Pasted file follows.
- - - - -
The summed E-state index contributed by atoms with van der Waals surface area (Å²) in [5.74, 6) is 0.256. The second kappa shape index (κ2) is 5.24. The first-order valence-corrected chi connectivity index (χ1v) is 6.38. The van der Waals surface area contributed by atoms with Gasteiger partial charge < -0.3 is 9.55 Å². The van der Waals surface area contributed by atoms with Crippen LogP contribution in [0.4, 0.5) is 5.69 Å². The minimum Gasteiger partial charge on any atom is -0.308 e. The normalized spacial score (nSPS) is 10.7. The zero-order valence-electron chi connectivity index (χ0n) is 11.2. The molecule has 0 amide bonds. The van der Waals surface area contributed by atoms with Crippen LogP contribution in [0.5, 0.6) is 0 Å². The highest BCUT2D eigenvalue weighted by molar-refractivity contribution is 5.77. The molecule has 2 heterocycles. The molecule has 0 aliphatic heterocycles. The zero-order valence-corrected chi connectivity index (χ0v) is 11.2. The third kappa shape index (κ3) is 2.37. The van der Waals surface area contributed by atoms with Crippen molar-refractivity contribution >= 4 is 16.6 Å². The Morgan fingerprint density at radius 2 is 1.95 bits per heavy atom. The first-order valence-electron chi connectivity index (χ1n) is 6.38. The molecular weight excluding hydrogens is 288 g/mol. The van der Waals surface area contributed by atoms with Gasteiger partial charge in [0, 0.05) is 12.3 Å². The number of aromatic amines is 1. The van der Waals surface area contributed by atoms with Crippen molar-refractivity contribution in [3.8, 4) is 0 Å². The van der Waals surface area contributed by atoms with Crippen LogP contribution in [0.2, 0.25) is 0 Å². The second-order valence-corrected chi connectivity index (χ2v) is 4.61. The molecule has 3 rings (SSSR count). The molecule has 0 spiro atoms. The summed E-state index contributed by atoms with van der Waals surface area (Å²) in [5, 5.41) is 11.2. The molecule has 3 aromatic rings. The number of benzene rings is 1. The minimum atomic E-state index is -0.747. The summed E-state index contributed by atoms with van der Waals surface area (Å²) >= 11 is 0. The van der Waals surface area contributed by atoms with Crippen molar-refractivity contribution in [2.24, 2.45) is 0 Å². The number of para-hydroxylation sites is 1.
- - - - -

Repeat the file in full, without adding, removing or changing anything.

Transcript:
The summed E-state index contributed by atoms with van der Waals surface area (Å²) in [5.74, 6) is 0.256. The second kappa shape index (κ2) is 5.24. The first-order valence-corrected chi connectivity index (χ1v) is 6.38. The van der Waals surface area contributed by atoms with Gasteiger partial charge < -0.3 is 9.55 Å². The van der Waals surface area contributed by atoms with Crippen LogP contribution in [0.4, 0.5) is 5.69 Å². The minimum Gasteiger partial charge on any atom is -0.308 e. The normalized spacial score (nSPS) is 10.7. The zero-order valence-electron chi connectivity index (χ0n) is 11.2. The molecule has 0 amide bonds. The van der Waals surface area contributed by atoms with Crippen LogP contribution in [0.5, 0.6) is 0 Å². The highest BCUT2D eigenvalue weighted by molar-refractivity contribution is 5.77. The molecule has 2 heterocycles. The molecule has 0 aliphatic heterocycles. The zero-order valence-corrected chi connectivity index (χ0v) is 11.2. The third kappa shape index (κ3) is 2.37. The van der Waals surface area contributed by atoms with Crippen molar-refractivity contribution >= 4 is 16.6 Å². The Morgan fingerprint density at radius 2 is 1.95 bits per heavy atom. The first-order valence-electron chi connectivity index (χ1n) is 6.38. The molecular weight excluding hydrogens is 288 g/mol. The van der Waals surface area contributed by atoms with Gasteiger partial charge in [0, 0.05) is 12.3 Å². The number of aromatic amines is 1. The van der Waals surface area contributed by atoms with Crippen molar-refractivity contribution in [3.8, 4) is 0 Å². The van der Waals surface area contributed by atoms with Crippen LogP contribution in [0.2, 0.25) is 0 Å². The second-order valence-corrected chi connectivity index (χ2v) is 4.61. The molecule has 3 rings (SSSR count). The molecule has 0 spiro atoms. The summed E-state index contributed by atoms with van der Waals surface area (Å²) in [5, 5.41) is 11.2. The molecule has 3 aromatic rings. The number of benzene rings is 1. The minimum atomic E-state index is -0.747. The summed E-state index contributed by atoms with van der Waals surface area (Å²) >= 11 is 0. The van der Waals surface area contributed by atoms with Crippen molar-refractivity contribution in [2.24, 2.45) is 0 Å². The number of para-hydroxylation sites is 1.